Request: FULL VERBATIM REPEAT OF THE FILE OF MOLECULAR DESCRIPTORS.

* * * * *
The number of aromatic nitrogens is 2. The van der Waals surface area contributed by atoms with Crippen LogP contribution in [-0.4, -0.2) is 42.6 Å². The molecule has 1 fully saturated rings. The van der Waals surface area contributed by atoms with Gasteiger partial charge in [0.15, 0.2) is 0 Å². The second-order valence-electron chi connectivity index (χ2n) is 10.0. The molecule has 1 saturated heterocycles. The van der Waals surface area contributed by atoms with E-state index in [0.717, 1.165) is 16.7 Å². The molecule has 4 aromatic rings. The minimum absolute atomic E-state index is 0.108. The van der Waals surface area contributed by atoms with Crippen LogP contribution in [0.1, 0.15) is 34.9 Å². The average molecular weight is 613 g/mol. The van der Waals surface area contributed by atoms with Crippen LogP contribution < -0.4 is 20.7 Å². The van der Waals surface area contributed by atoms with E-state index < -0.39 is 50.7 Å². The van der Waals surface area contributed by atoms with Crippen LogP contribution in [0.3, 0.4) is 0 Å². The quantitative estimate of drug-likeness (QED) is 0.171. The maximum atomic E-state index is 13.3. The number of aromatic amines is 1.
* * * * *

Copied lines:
The number of aromatic nitrogens is 2. The van der Waals surface area contributed by atoms with Crippen LogP contribution in [-0.4, -0.2) is 42.6 Å². The molecule has 1 fully saturated rings. The van der Waals surface area contributed by atoms with Gasteiger partial charge in [0.15, 0.2) is 0 Å². The second-order valence-electron chi connectivity index (χ2n) is 10.0. The molecule has 1 saturated heterocycles. The van der Waals surface area contributed by atoms with E-state index in [0.717, 1.165) is 16.7 Å². The molecule has 4 aromatic rings. The minimum absolute atomic E-state index is 0.108. The van der Waals surface area contributed by atoms with Crippen LogP contribution in [0.1, 0.15) is 34.9 Å². The average molecular weight is 613 g/mol. The van der Waals surface area contributed by atoms with Crippen LogP contribution < -0.4 is 20.7 Å². The van der Waals surface area contributed by atoms with E-state index < -0.39 is 50.7 Å². The van der Waals surface area contributed by atoms with Crippen LogP contribution in [0.3, 0.4) is 0 Å². The quantitative estimate of drug-likeness (QED) is 0.171. The maximum atomic E-state index is 13.3. The number of aromatic amines is 1.